Typically at Faceyspacey we keep the scope of a brand new startup small, but quite a bit larger than what you’d get with one iteration. One typical iteration wouldn’t be what you feel is suitable to launch to the public. So we’d spec the startup down to what a multi-million dollar startup might accomplish in about 10 small iterations/sprints as they figure out their product. In short, we determine the concise set of features that capture the essence of how you want to present to the public, and make sure not to waste any energy and resources going farther than absolutely necessary.
So what that means you need to imagine a complete product from the beginning, but as small as absolutely possible. In the last phase of the Speccing process--the Sprint Planning phase--we’ll break up the plan into 5-10 sprints.
Ok so how do you optimize scope realistically? First you pinpoint your single value proposition you must get right. Without this working perfectly with a great user experience, you know you have nothing. So for one of our past startups, SnackSquare, that value proposition was the delivery of SMS text messages to people nearby your local store front. For this startup, I won’t lie, we actually didn’t do what I’m about to say here, which is how we’ve come to learn how important this technique of scope optimization is. So I’m going to work my way backward pinpointing our mistakes, and then summarize what we would have done differently.
First off, we imagined absolutely everything possible the startup would need. This included a way for merchants to add multiple stores, ways to add multiple coupons that could each exist at multiple stores (i.e. a many-to-many relationship), tools to track customers across multiple stores they may visit (or be near) and the different coupons they may use at different stores, and ways (i.e. entities) to represent the proximity-based connections between customers and a store when they are near it, entities to represent campaigns across all the previous entities and ultimately a lot more.
So hopefully you get the idea that we had to model a lot of real-world entities and the connections between them. We would have been a lot better off if we dropped the concept of coupons all together and even campaigns, as that was what everyone else was doing, and not central to our core value proposition of SMS delivery.
Instead, we would have simply allowed you to add stores. You wouldn’t create campaigns because it would be a given that a single global campaign was operating against all your stores. In terms of metrics, instead of tracking the performance of coupons, campaigns, stores and customers, we’d track just the aggregate performance of all your stores. We wouldn’t even let you drill down to the metrics on a store by store basis or the metrics for each customer (i.e. how many times they frequent your stores). We’d focus on aggregate system-wide stats, and make sure those text messages go out immediately when a potential customer is near your store. And we’d even let you only set one message at a time that would go out, i.e. a global campaign. We wouldn’t have done that whole thing where you can set the timeing and dates of multiple simultaneously-running campaigns. Maybe we’d let you set the dates and times, but that’s where it would end, and it would be one message that goes out.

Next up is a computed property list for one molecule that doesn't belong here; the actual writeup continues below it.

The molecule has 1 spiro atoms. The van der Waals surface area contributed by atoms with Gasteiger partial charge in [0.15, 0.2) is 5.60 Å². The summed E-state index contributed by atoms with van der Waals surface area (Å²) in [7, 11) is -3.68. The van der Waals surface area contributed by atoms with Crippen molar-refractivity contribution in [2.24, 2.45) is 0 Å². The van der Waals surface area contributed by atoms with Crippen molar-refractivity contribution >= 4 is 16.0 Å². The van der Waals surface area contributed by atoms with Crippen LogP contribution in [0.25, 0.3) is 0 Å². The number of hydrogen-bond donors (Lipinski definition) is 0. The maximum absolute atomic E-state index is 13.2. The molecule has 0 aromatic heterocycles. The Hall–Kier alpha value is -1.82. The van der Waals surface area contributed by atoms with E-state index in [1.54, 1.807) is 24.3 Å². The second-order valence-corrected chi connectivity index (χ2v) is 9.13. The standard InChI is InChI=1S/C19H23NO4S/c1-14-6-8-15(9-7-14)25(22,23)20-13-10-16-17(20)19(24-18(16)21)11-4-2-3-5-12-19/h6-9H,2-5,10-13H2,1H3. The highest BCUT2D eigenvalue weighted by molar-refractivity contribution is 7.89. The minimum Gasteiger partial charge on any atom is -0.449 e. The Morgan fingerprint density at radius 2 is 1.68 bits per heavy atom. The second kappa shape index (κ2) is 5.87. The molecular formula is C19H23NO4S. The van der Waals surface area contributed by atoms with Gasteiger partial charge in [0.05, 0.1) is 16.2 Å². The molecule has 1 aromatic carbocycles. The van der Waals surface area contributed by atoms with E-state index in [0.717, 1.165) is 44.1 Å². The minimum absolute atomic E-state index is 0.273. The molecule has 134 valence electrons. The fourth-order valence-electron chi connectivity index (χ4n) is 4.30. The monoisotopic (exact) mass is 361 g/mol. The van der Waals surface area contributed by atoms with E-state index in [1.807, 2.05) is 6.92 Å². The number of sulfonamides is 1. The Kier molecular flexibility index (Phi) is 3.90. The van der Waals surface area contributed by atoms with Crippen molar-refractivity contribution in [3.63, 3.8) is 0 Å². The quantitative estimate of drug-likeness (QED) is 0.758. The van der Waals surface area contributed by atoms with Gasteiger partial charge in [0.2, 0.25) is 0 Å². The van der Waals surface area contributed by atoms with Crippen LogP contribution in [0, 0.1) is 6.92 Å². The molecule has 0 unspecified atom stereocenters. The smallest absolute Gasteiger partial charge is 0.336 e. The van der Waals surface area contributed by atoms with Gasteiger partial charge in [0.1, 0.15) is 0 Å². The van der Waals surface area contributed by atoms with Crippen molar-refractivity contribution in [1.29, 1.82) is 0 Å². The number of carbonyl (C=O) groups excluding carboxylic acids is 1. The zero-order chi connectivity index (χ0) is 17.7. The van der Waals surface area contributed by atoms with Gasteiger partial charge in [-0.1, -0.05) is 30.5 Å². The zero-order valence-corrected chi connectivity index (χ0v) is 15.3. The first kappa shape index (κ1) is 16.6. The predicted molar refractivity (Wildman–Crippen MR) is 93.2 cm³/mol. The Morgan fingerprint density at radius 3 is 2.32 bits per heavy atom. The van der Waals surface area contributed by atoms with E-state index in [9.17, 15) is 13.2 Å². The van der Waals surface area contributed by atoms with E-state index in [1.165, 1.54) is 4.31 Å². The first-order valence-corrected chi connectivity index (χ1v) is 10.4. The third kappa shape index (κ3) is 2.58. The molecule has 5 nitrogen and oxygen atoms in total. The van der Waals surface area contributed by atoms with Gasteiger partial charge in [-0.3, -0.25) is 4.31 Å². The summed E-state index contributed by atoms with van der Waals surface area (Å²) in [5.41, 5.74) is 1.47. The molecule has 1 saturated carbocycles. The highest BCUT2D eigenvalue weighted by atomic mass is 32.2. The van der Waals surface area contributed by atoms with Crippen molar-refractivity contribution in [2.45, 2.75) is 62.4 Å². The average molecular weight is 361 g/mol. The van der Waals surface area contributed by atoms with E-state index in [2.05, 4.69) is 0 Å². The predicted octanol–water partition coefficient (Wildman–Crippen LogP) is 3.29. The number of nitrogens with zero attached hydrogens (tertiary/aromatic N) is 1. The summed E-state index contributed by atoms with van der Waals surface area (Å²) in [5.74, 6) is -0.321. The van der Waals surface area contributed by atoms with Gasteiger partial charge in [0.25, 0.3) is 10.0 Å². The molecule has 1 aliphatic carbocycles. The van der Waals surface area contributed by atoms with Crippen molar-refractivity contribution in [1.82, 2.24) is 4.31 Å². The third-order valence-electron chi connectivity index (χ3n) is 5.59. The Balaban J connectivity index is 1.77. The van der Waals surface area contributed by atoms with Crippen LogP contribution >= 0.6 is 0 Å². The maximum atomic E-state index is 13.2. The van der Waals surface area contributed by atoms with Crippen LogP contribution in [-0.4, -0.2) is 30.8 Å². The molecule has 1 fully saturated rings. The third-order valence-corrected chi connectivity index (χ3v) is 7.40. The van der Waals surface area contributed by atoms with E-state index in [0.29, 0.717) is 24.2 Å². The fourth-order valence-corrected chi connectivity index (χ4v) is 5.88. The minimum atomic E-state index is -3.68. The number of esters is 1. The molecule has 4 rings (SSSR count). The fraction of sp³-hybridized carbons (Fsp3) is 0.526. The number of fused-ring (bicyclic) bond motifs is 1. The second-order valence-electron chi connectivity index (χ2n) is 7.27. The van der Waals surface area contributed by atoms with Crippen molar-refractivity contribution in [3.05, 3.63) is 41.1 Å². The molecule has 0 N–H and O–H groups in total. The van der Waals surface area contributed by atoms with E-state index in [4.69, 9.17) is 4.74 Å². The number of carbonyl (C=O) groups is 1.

The reason reducing the scope so much was so important was because the technology to track customers was so damn complicated that we needed to put all our attention on that. We were completely at the mercy of changing/evolving APIs that were at the cutting edge of “geo” and just experimenting themselves with what data they provided. We had to track checkins on Foursquare, Facebook, and Twitter, all with various techniques tailored to each social network and how it produces geo-tagged checkins/tweets/updates with lat/lng coordinates, and as we went the APIs changed--usually for the better.
So anyway, that’s an example that should highlight how to reduce the scope for your startup. To put it in more abstract terms that summarizes what we did, I’ll explain it like this:
1) FEW CODE ENTITIES - keep the real life entities you have to model in code down to a bare minimum
2) PINPOINT SINGLE VALUE PROPOSITION - find your core value proposition and understand technically all that’s required to execute it at a very deep level before you start. It’s really hard to go that deep into the tech specs of a project at the beginning, but if you can narrow it down to that one thing, it makes it a lot easier to go the mile in breaking down the technical ramifications.
3) ONE MAJOR INTERFACE - imagine only one key interface where all the magic happens. Don’t have 2+ sick interfaces that do lots of cool stuff. So that means you can have a bunch of standard web pages for your account info, and even a graph/analytics page. But only have one page where your end user gets his value from the application. Everything else could basically not exist.
This sort of thinking is completely in vogue right now in the “Techcrunch scene” as I like to call it, i.e. KISS (“keep it simple stupid”). And for very good reasons: it’s really hard to imagine everything you need to do to get your application to launch. You’ll save yourself a lot of heart-ache by putting your mind to doing just the minimum you need, i.e. get out that MVP (“minimal viable product”). Ingrain these acronyms in your head. It’s the only way you’ll succeed.